The Wolkens were taking a short break from their dream job to talk about helping create one of the largest, most immersive conservation attractions in the world — Wonders of Wildlife National Museum & Aquarium. As they swiped through photos representing their years of painting inside the new facility connected to the original and largest Bass Pro Shops in the world, they reflected on the work they’ve done and the amazing opportunity it represents for them.
Sink or swim
Adam, 37, and Aaron, 35, from an early age were encouraged to push their creative boundaries. As kids, they drew everything from caricatures to comics and carried that passion into their college years.
After college, Adam set up shop in a small art studio where he fell in love with painting murals. Almost immediately, Aaron joined him, and after a couple years of learning the trade, they were on their own and making their mark for Bass Pro.
“Honestly, it was sink or swim,” said Adam. “[Bass Pro Shops] asked if I could paint a 250-foot-long marshland scene with 100 ducks at their store in Toronto, Canada, in 15 days. This was my first large-scale landscape, and I did it."
The big gig
As Bass Pro Shops founder, Johnny Morris, laid out his vision for Wonders of Wildlife, he commissioned Adam to create the first mural in the 315,000-square-foot facility — Sheep Mountain in the wildlife galleries, a stunning 360-degree view of the Himalayas.
“From day one, we knew this was a momentous project,” Adam said. “The reception to the Himalayan scene was so great, they decided to expand the original design to completely surround the viewer.”
Just as the brothers finish each other’s sentences when talking about their work, they also finish each other’s meticulous paint strokes — working together to help create one of the biggest, most immersive experiences in the world.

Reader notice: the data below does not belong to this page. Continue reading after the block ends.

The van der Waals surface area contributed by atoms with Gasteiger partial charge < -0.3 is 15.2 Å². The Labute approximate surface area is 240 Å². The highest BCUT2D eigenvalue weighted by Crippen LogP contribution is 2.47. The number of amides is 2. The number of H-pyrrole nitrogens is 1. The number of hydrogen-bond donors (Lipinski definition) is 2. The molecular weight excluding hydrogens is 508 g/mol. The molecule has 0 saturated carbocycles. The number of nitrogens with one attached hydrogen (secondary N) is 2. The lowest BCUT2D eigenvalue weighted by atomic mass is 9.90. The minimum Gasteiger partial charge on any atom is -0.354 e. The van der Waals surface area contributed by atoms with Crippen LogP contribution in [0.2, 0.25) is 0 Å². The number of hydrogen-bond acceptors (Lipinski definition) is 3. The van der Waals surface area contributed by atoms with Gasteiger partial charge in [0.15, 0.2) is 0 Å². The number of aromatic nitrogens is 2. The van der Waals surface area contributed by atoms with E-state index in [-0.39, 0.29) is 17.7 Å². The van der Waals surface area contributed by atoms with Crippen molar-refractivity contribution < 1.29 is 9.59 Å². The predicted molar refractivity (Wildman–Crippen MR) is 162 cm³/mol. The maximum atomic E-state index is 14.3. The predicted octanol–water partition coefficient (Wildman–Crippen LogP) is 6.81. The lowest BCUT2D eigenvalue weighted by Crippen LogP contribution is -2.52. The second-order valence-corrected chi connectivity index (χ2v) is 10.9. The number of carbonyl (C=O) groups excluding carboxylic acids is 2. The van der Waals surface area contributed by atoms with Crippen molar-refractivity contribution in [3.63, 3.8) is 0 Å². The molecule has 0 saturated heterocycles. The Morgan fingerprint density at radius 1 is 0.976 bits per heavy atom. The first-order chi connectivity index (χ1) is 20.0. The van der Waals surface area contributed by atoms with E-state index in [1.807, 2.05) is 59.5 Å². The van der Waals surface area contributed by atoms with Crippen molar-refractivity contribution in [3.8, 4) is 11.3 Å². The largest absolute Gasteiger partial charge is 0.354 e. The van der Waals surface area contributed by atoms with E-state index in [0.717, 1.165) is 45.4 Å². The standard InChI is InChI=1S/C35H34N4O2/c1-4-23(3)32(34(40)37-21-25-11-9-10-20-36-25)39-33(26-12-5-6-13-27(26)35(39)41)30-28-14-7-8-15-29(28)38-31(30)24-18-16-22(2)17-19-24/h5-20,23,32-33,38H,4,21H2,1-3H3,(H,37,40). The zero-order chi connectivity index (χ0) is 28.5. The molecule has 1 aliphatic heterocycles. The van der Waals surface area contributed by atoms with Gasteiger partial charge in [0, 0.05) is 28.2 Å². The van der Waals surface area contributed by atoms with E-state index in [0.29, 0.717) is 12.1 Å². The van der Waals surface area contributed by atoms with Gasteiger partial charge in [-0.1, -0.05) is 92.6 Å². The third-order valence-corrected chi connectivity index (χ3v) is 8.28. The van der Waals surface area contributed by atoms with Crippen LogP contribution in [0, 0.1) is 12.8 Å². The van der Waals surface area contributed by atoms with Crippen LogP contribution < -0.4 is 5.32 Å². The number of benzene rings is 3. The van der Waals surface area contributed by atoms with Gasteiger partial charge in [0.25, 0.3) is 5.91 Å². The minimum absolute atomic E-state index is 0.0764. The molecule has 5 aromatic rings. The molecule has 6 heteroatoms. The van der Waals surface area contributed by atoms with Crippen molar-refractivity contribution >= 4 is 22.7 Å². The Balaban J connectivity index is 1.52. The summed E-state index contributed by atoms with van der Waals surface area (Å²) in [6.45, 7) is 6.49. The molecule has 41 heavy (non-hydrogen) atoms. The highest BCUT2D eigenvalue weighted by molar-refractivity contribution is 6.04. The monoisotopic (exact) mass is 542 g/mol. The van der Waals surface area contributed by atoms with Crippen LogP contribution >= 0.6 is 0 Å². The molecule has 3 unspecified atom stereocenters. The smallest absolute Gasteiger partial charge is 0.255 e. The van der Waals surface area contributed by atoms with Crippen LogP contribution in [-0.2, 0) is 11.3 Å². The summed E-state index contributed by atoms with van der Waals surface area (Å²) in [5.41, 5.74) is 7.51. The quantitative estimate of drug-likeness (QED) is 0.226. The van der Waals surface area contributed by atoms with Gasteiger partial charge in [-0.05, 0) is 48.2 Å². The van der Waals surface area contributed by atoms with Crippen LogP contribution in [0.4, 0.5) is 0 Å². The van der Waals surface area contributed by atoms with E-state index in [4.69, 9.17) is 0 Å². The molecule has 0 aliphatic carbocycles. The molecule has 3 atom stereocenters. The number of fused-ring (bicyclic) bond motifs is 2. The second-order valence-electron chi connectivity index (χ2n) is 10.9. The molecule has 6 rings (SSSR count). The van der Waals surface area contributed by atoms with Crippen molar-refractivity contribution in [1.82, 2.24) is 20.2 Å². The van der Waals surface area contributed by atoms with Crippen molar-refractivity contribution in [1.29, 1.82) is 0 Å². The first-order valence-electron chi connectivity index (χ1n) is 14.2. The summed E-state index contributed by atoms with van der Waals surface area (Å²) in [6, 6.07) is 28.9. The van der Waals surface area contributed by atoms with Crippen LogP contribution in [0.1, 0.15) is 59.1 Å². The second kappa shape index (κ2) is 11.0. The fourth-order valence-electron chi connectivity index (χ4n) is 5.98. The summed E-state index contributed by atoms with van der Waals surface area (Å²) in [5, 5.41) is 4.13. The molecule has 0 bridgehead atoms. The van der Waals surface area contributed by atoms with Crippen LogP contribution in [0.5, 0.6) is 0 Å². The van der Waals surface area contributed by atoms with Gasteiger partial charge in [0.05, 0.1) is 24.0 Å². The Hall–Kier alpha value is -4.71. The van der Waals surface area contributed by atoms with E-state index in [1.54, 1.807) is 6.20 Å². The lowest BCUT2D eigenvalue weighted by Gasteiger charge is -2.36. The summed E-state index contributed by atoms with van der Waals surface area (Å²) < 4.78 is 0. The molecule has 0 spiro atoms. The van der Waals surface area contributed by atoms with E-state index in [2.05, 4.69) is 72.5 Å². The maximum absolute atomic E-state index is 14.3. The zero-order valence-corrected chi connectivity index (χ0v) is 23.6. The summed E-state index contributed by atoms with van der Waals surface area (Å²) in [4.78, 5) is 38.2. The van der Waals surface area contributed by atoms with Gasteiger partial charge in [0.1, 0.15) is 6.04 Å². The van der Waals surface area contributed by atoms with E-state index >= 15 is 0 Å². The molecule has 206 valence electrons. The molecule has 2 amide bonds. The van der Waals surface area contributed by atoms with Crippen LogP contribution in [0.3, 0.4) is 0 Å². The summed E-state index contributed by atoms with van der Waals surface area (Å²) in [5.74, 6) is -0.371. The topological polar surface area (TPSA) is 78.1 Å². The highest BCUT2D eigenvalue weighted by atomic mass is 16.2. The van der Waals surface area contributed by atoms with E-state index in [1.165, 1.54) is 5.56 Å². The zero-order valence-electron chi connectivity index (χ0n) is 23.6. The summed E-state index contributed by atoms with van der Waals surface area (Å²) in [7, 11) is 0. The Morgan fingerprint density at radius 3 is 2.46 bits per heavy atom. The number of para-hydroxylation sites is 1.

“We paint very close to the same style, but there are little things that we do differently,” said Aaron. “So we tend to work in a space for awhile, and then we switch places.”
Creating an experience
One of the most visually impressive areas of the museum is the Africa section of Hunting Heritage Hall — wildlife galleries that bring visitors eye-to-eye with a huge collection of record-setting big game animals from North America, Africa and the Arctic.
Visitors will be transported to an African bush camp prowled by lions at night and into a cavernous hall complete with elephants, giraffes and other game that bring the African savannah to Springfield. It took the brothers nearly a year to complete the painting.
“I don’t think there is anything in the world like it, especially the African section, because it’s one huge piece and it’s hard to tell it was painted by two different people because of its cohesiveness,” said Aaron.
From the intricate details on a blade of grass, to different tones of blue that make up the grand African sky, the brothers spared no detail — all with the experience of the visitor in mind.
Aaron said part of the challenge with large-scale dioramas is making a seamless mesh between the painting and the 3-D elements, including big game, that stand in front of the murals.
“We started them without the 3-D elements in place and then once they bring in the rocks, grasses, etc., then we’ll go through and match their foliage in terms of color and tone so that the line between 2-D and 3-D disappears,” added Adam.
Over the course of their careers, Adam and Aaron have painted just over a half million square feet of murals. They believe they’ve been given the “canvas of a lifetime,” and are excited to push the envelope in their approach to painting.
A piece for generations
Reflecting on the last nine years they’ve spent helping bring Wonders of Wildlife to life, the Wolkens said they are “humbled and blessed.”
At the grand opening of the museum in September 2017 with former presidents Jimmy Carter and George W. Bush in attendance, Morris recognized the Wolken brothers and other artists for their contribution to history.
“I wanted to say a special thanks to the unbelievable amount of work that the craftsmen and women, the artists, the painters, the metal workers, the woodworkers and many others have put into this,” said Morris.
“It’s more than an attraction, it’s part of our country's history and the effort, the relentless hard work and dedication of these people and their talent is unbelievable.”
Visit wondersofwildlife.org for ticket information.
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